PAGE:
Saturday, April 28, 2018

Adjusting Your Trading Focus

My most recent Forbes article relates an unusual trading experience that I had last week.  I greatly reduced the number of things I watched on my screens and adapted a meditation routine I have long used to tracking the ES market.  

This was contrary to my usual trading in a few respects.  I was not working with any preconceived ideas about market direction (although I had reviewed all my research in advance) and I was not looking for trade "setups".  My sole focus was focus.  I immersed myself in market behavior the way I would immerse myself in the behavior of a distressed client I was speaking with in my work as a psychologist.

What I can relate (and the Forbes piece details) is that the extreme level of focus completely changed my trading.  I picked up on patterns I had not even considered in advance.  It was the most unusual and powerful trading experience I have had in years.  It was also the most profitable in years.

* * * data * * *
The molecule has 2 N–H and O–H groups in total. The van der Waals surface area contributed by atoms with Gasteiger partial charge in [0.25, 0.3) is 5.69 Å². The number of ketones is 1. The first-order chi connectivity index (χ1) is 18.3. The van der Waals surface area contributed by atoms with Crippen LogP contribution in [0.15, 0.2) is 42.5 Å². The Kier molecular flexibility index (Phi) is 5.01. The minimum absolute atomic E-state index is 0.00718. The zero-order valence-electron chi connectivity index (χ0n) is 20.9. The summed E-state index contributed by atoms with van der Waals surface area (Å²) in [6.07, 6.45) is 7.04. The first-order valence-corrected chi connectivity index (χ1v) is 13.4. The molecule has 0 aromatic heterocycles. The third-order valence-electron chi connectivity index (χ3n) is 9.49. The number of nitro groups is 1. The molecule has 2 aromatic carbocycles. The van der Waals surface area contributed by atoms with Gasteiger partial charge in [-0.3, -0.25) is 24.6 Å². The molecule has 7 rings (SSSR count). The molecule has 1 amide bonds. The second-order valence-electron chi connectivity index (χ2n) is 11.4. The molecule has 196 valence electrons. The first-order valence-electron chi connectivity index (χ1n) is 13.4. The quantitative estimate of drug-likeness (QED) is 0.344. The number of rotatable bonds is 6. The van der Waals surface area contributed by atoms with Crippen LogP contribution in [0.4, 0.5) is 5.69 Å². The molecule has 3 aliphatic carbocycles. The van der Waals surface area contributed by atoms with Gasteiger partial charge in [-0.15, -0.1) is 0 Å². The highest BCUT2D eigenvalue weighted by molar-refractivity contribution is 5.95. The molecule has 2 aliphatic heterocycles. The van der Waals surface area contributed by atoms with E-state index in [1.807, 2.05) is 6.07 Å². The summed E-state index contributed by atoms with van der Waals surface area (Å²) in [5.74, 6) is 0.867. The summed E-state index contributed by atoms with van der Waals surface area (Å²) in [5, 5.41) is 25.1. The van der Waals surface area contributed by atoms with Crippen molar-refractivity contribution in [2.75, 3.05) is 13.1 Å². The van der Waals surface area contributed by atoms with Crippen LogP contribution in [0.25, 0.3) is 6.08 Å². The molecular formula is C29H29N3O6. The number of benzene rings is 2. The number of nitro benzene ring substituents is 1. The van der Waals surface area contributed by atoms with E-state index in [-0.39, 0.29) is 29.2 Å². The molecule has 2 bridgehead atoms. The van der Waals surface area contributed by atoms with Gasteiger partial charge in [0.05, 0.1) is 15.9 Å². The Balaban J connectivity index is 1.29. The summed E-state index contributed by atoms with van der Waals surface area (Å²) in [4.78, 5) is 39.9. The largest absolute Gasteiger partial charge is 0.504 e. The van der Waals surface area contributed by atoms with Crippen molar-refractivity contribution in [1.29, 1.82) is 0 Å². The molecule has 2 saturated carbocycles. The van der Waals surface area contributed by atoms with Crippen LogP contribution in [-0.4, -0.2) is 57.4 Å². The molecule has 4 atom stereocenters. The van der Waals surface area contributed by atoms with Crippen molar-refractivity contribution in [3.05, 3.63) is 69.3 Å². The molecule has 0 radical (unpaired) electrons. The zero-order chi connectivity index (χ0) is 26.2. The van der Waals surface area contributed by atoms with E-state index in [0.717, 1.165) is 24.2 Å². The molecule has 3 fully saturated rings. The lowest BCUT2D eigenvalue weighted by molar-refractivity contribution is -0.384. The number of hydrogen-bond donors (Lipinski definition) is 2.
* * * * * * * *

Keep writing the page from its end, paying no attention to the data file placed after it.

There aren't many experiences I would describe as "life-changing", but this one comes awfully close.  As a result, I have committed myself this year to literally relearn trading, with the central component being the creative perception and pattern recognition that come from enhanced focus.

It is ironic that we fill our heads with more and different things to track in markets: various indicators, time frames, charts, chats, and so forth.  It was only when I thoroughly emptied my head that I was actually able to *see* what was happening.

I am all too aware that this sounds hopelessly mystical and subjective.  If I didn't have the experience of doing my best work as a psychologist when I have been most highly focused on people, I probably wouldn't have believed what happened with trading under focus.  It may well be that controlling emotions, enhancing discipline, and all the things traditional trading psychology talk about are effective only insofar as they improve our focus.  By working directly on techniques to enhance our focus, we may best access our ability to process noisy market data.